With the referral of the Two Medicine ankylosaur material to Scolosaurus, Scolosaurus now had a head! TMP 2001.42.9 even has a tail club, so we know that Scolosaurus had a round tail club knob. With the in situ osteoderms and skin impressions of NHMUK R5161, Scolosaurus is now one of the best understood ankylosaurids in the world. Now, if we could just figure out for certain exactly where it was collected from…

Next time: wrapping up loose ends, and figuring out what it all means.


Arbour VM, Currie PJ. 2013. Euoplocephalus tutus and the diversity of ankylosaurid dinosaurs from the Late Cretaceous of Alberta, Canada, and Montana, USA. PLOS ONE 8:e62421.

Nopcsa BF. 1928. Palaeontological notes on reptiles. V. On the skull of the Upper Cretaceous dinosaur Euoplocephalus. Geologica Hungarica, Series Palaeontologica 1:1-84.

Penkalski P, Blows WT. 2013. Scolosaurus cutleri (Ornithischia: Ankylosauria) from the Upper Cretaceous Dinosaur Park Formation of Alberta, Canada. Canadian Journal of Earth Sciences 50:171-182.

Penkalski P. 2013. A new ankylosaurid from the Late Cretaceous Two Medicine Formation of Montana, USA. Acta Palaeontologica Polonica, in press.

Monday, May 13, 2013

Who-oplocephalus: Heads for Tails.

With the identification of UALVP 31 as a specimen that could be confidently referred to Euoplocephalus based on the shape of the cervical half ring, I now had a pretty complete skull, and some postcranial material, to help expand our knowledge of Euoplocephalus

The Euoplocephalus skull UALVP 31. From Arbour and Currie (2013).
The top of the skull of UALVP 31, and the holotype CMN 0210, is covered in small flat polygons. In some ankylosaurs, like Saichania and Minotaurasaurus, these polygons bulge upwards from the skull. One of the things I wanted to know was whether or not the shapes and patterns of these polygons could be taxonomically useful. Many previous authors have said the distribution of polygons in at least some regions of the skull is random, but was it really? One problem is that there hasn't been a consistent nomenclature for these polygons, and it's also unclear what their developmental origin is. Are the polygons fused osteoderms, like in the skulls of gila monsters, or are they formed from sculpturing of the skull bones, like in crocodiles?

Ooh, labels. The 'ca' in the abbreviations usually refers to caputegulum. From Arbour and Currie (2013).

To get around the osteoderm-vs-sculpturing problem, I decided to use a term that was coined back in 2001 by William Blows, but which had not caught on in the literature: caputegulum. Caputegulum means 'skull tile', and neatly removes any developmental origin from the descriptive aspect of comparing the polygon patterns among skulls. I compared Euoplocephalus skulls to juvenile ankylosaurs which had visible cranial bone sutures, so I could figure out which bones the caputegulae probably belonged to. Some caputegulae had been given names before – like the supranarial caputegulae or the median nasal caputegulum – but others are new for this study, like the lacrimal and loreal caputegulae. By naming the caputegulae, it is easier to compare them.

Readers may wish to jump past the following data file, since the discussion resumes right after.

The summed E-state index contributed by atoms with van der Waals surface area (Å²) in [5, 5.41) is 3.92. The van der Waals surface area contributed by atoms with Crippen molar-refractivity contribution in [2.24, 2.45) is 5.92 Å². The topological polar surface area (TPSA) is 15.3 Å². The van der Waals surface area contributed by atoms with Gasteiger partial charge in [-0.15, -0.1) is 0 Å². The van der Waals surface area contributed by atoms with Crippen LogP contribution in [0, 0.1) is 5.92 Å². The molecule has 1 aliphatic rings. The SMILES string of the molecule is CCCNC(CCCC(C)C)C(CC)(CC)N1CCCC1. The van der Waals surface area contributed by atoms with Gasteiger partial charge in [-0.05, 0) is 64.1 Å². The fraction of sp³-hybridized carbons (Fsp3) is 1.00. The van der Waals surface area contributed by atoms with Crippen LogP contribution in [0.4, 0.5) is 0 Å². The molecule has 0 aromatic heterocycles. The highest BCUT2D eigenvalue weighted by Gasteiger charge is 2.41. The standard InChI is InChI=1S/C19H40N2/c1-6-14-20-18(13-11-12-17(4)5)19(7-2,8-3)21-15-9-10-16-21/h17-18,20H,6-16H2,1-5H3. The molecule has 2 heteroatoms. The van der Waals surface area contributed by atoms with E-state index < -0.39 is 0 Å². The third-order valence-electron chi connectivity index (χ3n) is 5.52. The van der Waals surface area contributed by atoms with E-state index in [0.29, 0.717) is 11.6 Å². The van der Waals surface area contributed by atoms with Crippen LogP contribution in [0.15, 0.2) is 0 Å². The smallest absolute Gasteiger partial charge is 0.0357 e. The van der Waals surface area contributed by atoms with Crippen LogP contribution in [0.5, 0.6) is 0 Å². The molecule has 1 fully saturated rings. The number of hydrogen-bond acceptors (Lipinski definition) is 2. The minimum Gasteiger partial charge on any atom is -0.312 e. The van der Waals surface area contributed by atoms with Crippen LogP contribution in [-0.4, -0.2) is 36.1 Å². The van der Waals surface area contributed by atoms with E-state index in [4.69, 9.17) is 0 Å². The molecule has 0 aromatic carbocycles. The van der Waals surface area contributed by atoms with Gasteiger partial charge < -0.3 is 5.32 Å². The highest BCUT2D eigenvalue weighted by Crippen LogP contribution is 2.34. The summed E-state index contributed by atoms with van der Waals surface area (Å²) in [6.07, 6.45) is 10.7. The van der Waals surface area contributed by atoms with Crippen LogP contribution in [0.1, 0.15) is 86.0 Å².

This is where having a large (and by that I mean 'large') sample size for this study was essential. If wanted to understand how the caputegulae patterns and shapes varied in Euoplocephalus, I needed to see as many specimens as possible. I tried to look at pretty much every published skull referred to Euoplocephalus, and all of the more recently collected or unpublished skulls that I could find out about. Do you have a skull in your collection that I missed? Let me know, I would love to see it!

Because specimens have been collected from Alberta for a long time, Albertan dinosaurs have wound up in many museums around the world. In order to collect my dataset, I had to see specimens in the collections of the Royal Tyrrell Museum, the Royal Ontario Museum, the Canadian Museum of Nature, the American Museum of Natural History, the Smithsonian, the Natural History Museum in London, and the Museum of the Rockies. It was great fun to visit all of these interesting museums, but it can take a long time to finish a project like this – planning so many trips takes time, arranging for funding for said trips takes time, and museum trips need to be worked around teaching and fieldwork schedules. A tip for any of my aspiring palaeo friends: I am very lucky to be part of a large lab, and one way I was able to cut down costs significantly while traveling was to have people to share my hotel room with. Oftentimes, I would travel with several other Currie Lab members – we would figure out who needed to go to what museums, and coordinate our trips so we went at the same time. It makes a huge difference when you need to go to, say, New York...